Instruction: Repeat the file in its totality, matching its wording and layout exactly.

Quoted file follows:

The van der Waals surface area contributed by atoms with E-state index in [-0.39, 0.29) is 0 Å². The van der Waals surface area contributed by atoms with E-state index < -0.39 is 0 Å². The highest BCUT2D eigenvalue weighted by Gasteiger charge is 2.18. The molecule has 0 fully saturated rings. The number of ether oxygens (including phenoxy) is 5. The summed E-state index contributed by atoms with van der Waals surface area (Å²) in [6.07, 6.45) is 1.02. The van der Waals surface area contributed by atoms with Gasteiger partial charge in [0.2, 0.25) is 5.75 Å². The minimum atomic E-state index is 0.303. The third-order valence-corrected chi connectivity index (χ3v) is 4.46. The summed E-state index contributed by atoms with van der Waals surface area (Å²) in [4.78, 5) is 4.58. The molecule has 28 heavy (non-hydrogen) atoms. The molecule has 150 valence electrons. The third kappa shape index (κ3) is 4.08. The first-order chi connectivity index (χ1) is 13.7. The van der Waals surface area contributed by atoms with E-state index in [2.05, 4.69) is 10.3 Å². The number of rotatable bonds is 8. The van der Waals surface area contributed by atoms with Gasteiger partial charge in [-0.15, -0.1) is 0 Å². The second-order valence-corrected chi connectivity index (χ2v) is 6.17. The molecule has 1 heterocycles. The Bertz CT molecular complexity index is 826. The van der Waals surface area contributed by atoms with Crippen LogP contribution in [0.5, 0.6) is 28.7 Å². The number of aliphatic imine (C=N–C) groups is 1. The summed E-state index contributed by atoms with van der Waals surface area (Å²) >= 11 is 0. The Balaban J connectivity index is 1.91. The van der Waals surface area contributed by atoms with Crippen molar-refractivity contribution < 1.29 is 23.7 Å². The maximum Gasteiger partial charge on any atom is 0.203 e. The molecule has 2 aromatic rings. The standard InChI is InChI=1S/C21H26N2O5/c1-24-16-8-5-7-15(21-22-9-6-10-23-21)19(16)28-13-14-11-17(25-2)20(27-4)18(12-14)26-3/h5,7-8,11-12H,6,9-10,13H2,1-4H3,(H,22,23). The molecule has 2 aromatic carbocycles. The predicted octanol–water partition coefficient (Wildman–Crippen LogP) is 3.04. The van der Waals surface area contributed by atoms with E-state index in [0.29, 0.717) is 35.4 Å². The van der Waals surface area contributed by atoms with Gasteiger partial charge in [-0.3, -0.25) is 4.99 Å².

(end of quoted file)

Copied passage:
The van der Waals surface area contributed by atoms with E-state index in [-0.39, 0.29) is 0 Å². The van der Waals surface area contributed by atoms with E-state index < -0.39 is 0 Å². The highest BCUT2D eigenvalue weighted by Gasteiger charge is 2.18. The molecule has 0 fully saturated rings. The number of ether oxygens (including phenoxy) is 5. The summed E-state index contributed by atoms with van der Waals surface area (Å²) in [6.07, 6.45) is 1.02. The van der Waals surface area contributed by atoms with Gasteiger partial charge in [0.2, 0.25) is 5.75 Å². The minimum atomic E-state index is 0.303. The third-order valence-corrected chi connectivity index (χ3v) is 4.46. The summed E-state index contributed by atoms with van der Waals surface area (Å²) in [4.78, 5) is 4.58. The molecule has 28 heavy (non-hydrogen) atoms. The molecule has 150 valence electrons. The third kappa shape index (κ3) is 4.08. The first-order chi connectivity index (χ1) is 13.7. The van der Waals surface area contributed by atoms with E-state index in [2.05, 4.69) is 10.3 Å². The number of rotatable bonds is 8. The van der Waals surface area contributed by atoms with Gasteiger partial charge in [-0.15, -0.1) is 0 Å². The second-order valence-corrected chi connectivity index (χ2v) is 6.17. The molecule has 1 heterocycles. The Bertz CT molecular complexity index is 826. The van der Waals surface area contributed by atoms with Crippen LogP contribution in [0.5, 0.6) is 28.7 Å². The number of aliphatic imine (C=N–C) groups is 1. The summed E-state index contributed by atoms with van der Waals surface area (Å²) >= 11 is 0. The Balaban J connectivity index is 1.91. The van der Waals surface area contributed by atoms with Crippen molar-refractivity contribution < 1.29 is 23.7 Å². The maximum Gasteiger partial charge on any atom is 0.203 e. The molecule has 2 aromatic rings. The standard InChI is InChI=1S/C21H26N2O5/c1-24-16-8-5-7-15(21-22-9-6-10-23-21)19(16)28-13-14-11-17(25-2)20(27-4)18(12-14)26-3/h5,7-8,11-12H,6,9-10,13H2,1-4H3,(H,22,23). The molecule has 2 aromatic carbocycles. The predicted octanol–water partition coefficient (Wildman–Crippen LogP) is 3.04. The van der Waals surface area contributed by atoms with E-state index in [0.29, 0.717) is 35.4 Å². The van der Waals surface area contributed by atoms with Gasteiger partial charge in [-0.3, -0.25) is 4.99 Å².